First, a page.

The Wind Blows Round


Philippe is a chubby French teacher turned shepherd in order to be closer to nature. He moves with his beautiful wife Chris and three children from the Pyrenees to Chersogno, a lonely Val Maira village just at the feet of mount Monviso. At first his arrival triggers a general feeling of distrust in his fellow countrymen, about one hundred people, mostly aged and secluded in their obstinate cultural isolation. The old people speak old Occitan, a sort of mixed language between Piedmontese and French, while the few local youths adapt to the situation. Costanzo the mayor and a famous local clarinet player, Fausto, who decides to spend the winter there to heal an injured arm, will manage to convince the local community to accept the foreigner. To do so, they play more on the economic and tourist income it can make from Philippe – who makes and sells a delicious goat-cheese to his fellow countrymen and tourists – rather than on the opportunity to approach another culture. After an initial kind welcoming of Philippe and his lost, confused wife things turn into open hostility, both because of the blindness of some people, among whom the post-woman and the regular customers of the village’s only pub, and of Philippe’s sheer determination, who distances himself from the local gossipers in a proud and senseless isolation. The epilogue is tragic, and Philippe will be forced to leave. However, someone else has received the message of tolerance, and is now ready to take his place.

Il vento fa il suo giro is a demonstration of how foolish and blind the Italian film distributors are. At the end of June they overwhelm theatres with silly, long films or blockbusters, and they forget about films such as these, which have won awards worldwide (in Italy it won the Bergamo Film Meeting prize and received a nomination at the Rome Film Festival) and have depth and a solid narrative structure which is unknown to most of the summer films.

It may either be because the dialogues are in Occitan with Italian subtitles or because it features virtually unknown actors and not so gorgeous ‘pseudo-actors’ exposing their bodies. It may also come down to the fact that the film is set in a lonely, underrated Piedmontese valley rather than in New York City or in the French Riviera. It does not matter. No excuse is good enough to justify the invisible presence of this film on the silver screens.

Giorgio Diritti, one of Pupi Avati’s former assistants, makes his debut as a film director: he approaches themes such as tolerance among cultures, the search of a “natural” life, the memories of a glorious past and the fears of the future. In doing so, he reaches a wonderful balance between the plot and his visual depth: there is no shot out of balance in the whole film and all the characters are perfectly portrayed in their evolution, one by one, without either lexical or visual failures. The moral assumption of the story permeates the film without heavy dialogues (except for a violent confrontation between Philippe and Fausto about the meaning of the word “tolerance”), or explanatory sequences. Most of the actors, who are not professionals, play with prodigious adequacy their own characters. The film reminds the audience of the inspiration behind some of the best Ermanno Olmi’s films, such as The Tree with the Wooden Clogs or The Profession of Arms, where the story is told with no compromise to achieve box-office success, but the director never forgets he’s just a narrator at his audience’s service.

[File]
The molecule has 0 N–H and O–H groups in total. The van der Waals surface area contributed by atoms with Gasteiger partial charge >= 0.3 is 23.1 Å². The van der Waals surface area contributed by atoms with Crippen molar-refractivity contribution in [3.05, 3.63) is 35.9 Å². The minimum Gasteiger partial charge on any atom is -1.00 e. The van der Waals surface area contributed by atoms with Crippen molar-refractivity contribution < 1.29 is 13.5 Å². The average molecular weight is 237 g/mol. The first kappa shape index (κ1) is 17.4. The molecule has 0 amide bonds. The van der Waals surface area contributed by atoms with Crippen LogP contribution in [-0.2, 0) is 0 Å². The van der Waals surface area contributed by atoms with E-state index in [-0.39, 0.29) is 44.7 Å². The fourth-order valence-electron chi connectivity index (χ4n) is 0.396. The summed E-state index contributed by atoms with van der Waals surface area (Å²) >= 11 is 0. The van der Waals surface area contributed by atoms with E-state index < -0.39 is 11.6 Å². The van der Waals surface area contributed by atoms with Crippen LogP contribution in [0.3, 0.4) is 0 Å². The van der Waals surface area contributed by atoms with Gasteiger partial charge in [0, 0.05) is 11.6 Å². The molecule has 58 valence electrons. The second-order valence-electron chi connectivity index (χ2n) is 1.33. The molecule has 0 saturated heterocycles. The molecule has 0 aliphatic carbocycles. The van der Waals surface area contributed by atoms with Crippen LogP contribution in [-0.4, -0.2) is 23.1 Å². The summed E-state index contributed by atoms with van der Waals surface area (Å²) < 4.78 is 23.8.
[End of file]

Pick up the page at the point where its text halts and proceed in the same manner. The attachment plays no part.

However, the film is not completely perfect: the last scene just before the final sequence appears conventional and exceedingly metaphorical, when compared to the realism of the rest. Anyway, the POV shot from the cemetery, while a voice over recites a touching poem, is truly moving. The character of Philippe’s young wife is not convincing in her ostentatious melancholy, and the “rueido” tale (i.e. the description of a collective rite among the fellow countrymen dating back to the time of the Resistance) might have been linked better to the rest of the plot. Nonetheless these are small flaws in respect to the poignant description of a vanishing world, and to the realistic portrayal of the opposition between different lifestyles which are not affected by the usual black-or-white beliefs (even Philippe is often a mean character), but permeated by a lyric authenticity, which is nearly a miracle. A film to be seen. Without a doubt.

Translation by Lucia Zago and Michele Curatolo (edited by Sabrina Macchi)